Penny and I drove from Tulsa to Kansas City today. Along the way, we enjoyed the sights, such as they were. We delighted to (but did not stop in at) the McDonald’s bridging I-44. We oohed and ahhed at the fifteen-foot morel mushroom somewhere north of Joplin. But mostly we admired barns in various states of repair.

One barn that I always enjoy is a large masonry structure just outside Harrisonville, Missouri. Back in my childhood, some clever wag tagged that building’s wall with “Draft beer, not our boys.” Today, that sentiment is, like the draft, long gone, but the barn still stands, apparently unused, in a similarly unused pasture.

Somebody spent a good deal of time and money building that barn. They built it to last. Since it looked to be old and unused forty years ago, my surmise is that its builder has long ago gone to his reward. If he were still doddering about, he could certainly look with satisfaction upon his handiwork.

Some buildings seem designed for the long haul. The Tower of London is approaching its 1,000th birthday. The Great Pyramid is many thousands of years old. But by and large, the buildings erected by human hands crumble back to earth within a relatively brief span of years, especially if they’re not carefully maintained.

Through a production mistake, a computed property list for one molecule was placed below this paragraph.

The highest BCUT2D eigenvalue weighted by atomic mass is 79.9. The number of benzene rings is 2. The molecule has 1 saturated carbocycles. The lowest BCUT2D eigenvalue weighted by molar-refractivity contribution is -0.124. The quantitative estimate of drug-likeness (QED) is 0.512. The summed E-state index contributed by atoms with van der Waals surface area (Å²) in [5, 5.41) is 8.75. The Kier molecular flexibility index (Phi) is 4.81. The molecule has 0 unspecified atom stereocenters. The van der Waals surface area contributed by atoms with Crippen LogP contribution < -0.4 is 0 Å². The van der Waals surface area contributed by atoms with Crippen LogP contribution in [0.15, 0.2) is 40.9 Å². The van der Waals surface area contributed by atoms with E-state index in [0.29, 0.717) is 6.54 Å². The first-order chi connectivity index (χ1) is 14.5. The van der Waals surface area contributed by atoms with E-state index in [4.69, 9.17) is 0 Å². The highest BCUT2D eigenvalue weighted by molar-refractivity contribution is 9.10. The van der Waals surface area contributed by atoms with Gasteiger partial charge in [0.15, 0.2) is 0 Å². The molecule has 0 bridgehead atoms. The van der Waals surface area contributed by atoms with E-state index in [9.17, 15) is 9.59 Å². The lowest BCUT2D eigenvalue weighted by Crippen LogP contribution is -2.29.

Compare that with the “building” of God. Besides being almost infinitely larger and more complex, God’s handiwork not only endures but replenishes itself. According to the scientists, the Sun will one day burn itself out, but within reasonable time spans, God’s creation, left to its own devices, will just keep on humming, presumably for millions of years.

We sometimes have to remind ourselves that the building is not the Church. In Moses’ day, the Tabernacle was neither the entire creation or the Creator. Neither the tent nor its successor building could contain that Creator.

I wouldn’t want to serve a God who could be fully contained or fully comprehended.